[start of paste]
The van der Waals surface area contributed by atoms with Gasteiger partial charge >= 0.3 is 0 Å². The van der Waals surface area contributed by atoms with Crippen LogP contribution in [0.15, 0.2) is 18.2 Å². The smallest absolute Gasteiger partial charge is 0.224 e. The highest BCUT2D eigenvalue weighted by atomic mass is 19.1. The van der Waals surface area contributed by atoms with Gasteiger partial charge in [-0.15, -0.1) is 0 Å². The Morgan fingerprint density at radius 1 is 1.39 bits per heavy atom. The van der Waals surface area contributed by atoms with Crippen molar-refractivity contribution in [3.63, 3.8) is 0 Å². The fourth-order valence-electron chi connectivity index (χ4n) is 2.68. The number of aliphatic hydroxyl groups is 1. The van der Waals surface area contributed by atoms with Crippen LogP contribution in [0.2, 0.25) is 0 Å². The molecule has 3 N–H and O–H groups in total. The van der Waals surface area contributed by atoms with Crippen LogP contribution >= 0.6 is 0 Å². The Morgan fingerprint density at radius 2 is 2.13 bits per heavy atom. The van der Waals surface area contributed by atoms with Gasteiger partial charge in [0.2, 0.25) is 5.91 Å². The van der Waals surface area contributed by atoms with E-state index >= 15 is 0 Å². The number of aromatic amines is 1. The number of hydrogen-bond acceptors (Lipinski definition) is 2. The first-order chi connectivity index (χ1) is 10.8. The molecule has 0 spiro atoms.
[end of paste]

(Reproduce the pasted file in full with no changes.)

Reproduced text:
The van der Waals surface area contributed by atoms with Gasteiger partial charge >= 0.3 is 0 Å². The van der Waals surface area contributed by atoms with Crippen LogP contribution in [0.15, 0.2) is 18.2 Å². The smallest absolute Gasteiger partial charge is 0.224 e. The highest BCUT2D eigenvalue weighted by atomic mass is 19.1. The van der Waals surface area contributed by atoms with Gasteiger partial charge in [-0.15, -0.1) is 0 Å². The Morgan fingerprint density at radius 1 is 1.39 bits per heavy atom. The van der Waals surface area contributed by atoms with Crippen molar-refractivity contribution in [3.63, 3.8) is 0 Å². The fourth-order valence-electron chi connectivity index (χ4n) is 2.68. The number of aliphatic hydroxyl groups is 1. The van der Waals surface area contributed by atoms with Crippen LogP contribution in [0.2, 0.25) is 0 Å². The molecule has 3 N–H and O–H groups in total. The van der Waals surface area contributed by atoms with Crippen LogP contribution >= 0.6 is 0 Å². The Morgan fingerprint density at radius 2 is 2.13 bits per heavy atom. The van der Waals surface area contributed by atoms with Gasteiger partial charge in [0.2, 0.25) is 5.91 Å². The van der Waals surface area contributed by atoms with E-state index >= 15 is 0 Å². The number of aromatic amines is 1. The number of hydrogen-bond acceptors (Lipinski definition) is 2. The first-order chi connectivity index (χ1) is 10.8. The molecule has 0 spiro atoms.